The BACIS Archives

[ BNB - 99081 ]


In this issue the chemical identities of molecules with a more or less fresh floral, eau de cologne and bergamot-like odour-character will be discussed. A qualitative odour-structure relationship will be derived from the structures of chemical compounds with a fresh floral odour.


Linalool and acetate
Quantitatively the most important chemical compound with a fresh floral odour-character is linalool, 3,7-dimethyl-1,6-octadien-3-ol, which is a tertiairy monoterpene alcohol. Linalool consist of 2 enantiomers or optical antipods, which are called (R)-(-)-linalool or licareol and (S)-(+)-linalool or coriandrol. Licareol occurs in many flowers, such bitter orange flower and lavender flower and has a fine fresh floral odour-character. Coriandrol occurs in coriander fruits and has a more herbal, floral odour-note. The acetate of (R)-(-)-linalool has even a more freshly floral, slightly fruity, odour and occurs in many plant materials, such as bergamot peel and leaves of bitter orange, which essential oil is called petitgrain oil. Linalool and its acetate are applied in alcoholic and cosmetic perfumery, where it shows a good performance and stability. In functional perfumery, such as heavy duty detergent compounds, however, the stability of linalool and its esters is rather moderate. Linalool and its esters are extremely useful in all types of eau de colognes.

Tetrahydrolinalool and acetate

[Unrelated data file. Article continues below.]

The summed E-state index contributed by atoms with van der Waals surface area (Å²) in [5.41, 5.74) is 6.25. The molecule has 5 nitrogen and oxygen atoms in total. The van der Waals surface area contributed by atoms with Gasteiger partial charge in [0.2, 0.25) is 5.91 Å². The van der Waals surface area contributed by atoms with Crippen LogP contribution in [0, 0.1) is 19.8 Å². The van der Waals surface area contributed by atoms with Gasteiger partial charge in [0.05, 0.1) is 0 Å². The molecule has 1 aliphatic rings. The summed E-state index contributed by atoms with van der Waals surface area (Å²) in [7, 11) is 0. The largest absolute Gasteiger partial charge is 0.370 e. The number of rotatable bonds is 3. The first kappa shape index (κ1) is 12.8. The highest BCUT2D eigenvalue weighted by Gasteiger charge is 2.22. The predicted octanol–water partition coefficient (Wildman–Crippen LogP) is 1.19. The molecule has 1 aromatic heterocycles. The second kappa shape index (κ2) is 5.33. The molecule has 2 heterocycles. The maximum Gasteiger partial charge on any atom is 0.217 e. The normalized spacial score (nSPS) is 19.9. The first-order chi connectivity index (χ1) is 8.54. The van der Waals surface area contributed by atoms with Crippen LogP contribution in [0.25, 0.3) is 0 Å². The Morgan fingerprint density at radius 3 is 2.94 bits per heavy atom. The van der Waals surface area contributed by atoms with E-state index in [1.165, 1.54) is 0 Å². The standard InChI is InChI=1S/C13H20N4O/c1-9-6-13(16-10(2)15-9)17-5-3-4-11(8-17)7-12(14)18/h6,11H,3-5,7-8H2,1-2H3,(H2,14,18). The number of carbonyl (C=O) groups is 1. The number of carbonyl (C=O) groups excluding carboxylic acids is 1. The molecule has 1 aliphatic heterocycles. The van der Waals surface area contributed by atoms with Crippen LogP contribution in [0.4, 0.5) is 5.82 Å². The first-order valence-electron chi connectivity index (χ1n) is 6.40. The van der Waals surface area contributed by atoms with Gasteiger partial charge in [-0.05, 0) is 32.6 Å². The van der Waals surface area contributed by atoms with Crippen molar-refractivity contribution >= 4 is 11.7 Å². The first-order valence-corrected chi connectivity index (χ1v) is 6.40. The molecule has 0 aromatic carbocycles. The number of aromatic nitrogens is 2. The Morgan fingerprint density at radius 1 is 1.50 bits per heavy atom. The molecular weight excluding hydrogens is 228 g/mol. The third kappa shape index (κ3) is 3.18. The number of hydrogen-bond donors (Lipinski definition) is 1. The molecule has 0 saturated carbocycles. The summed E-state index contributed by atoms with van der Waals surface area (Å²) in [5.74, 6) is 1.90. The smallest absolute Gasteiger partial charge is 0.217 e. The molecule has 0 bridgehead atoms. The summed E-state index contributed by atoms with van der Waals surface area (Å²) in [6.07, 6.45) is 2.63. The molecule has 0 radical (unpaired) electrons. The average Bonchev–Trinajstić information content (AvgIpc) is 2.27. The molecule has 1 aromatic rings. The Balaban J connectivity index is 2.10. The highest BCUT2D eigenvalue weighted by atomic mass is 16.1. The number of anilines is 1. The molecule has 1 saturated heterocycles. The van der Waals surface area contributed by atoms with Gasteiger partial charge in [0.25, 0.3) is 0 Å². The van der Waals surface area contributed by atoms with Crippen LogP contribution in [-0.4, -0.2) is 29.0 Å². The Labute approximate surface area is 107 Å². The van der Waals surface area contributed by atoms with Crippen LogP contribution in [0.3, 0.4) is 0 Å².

Tetrahydrolinalool, 3,7-dimethyloctan-3-ol, is used in functional perfumery, because of its stability in more aggressive media. Tetrahydrolinalool and its acetate have also more or less fresh floral olfactive properties, however with a slightly fatty and earthy undertone.

Myrcenol and acetate, Ocimenol and acetate
Myrcenol, 2-methyl-6-methylene-7-octen-2-ol, and its acetate have natural, fresh, floral odours, even more delicate than those of linalool and its acetate.
Ocimenol, 2,6-dimethyl-5,7-octadien-2-ol, and its acetate have very freshly floral olfactive qualities and are preferred to myrcenol and its acetate.
Because of the rather poor stability in chemically active environments myrcenol and ocimenol are preferably used in alcoholic media, such as very fresh natural eau de colognes.

Dihydromyrcenol and acetate
Dihydromyrcenol, 2,6-dimethyl-7-octen-2-ol, is olfactively somewhat reminiscent of linalool.
This chemical compound and its acetate are often used as replacers for linalool and its acetate, because they are stable in aggressive media, where linalool for instance is oxidised, e.g. in detergent compounds with perborate and TAED.

Tetrahydromyrcenol and acetate
Tetrahydromyrcenol, 2,6-dimethyloctan-2-ol and its acetate are sometimes used instead of tetrahydrolinalool and its acetate, because they have a less earthy note and are also stable in all media. The compounds have fresh floral, slightly fatty, odours.


Chemical compounds with a fresh, floral odour-character are found in tertiairy monoterpene alcohols and their lower esters. The compounds are branched chain and have methyl groups on the 2-, 3-, 6- or 7-position. The presence of one or two double bounds increases their freshness and naturalness.

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Copyright © 1999 Boelens Aroma Chemical Information Service (BACIS), The Netherlands

Reprinted by Leffingwell & Associates, 2006, with Permission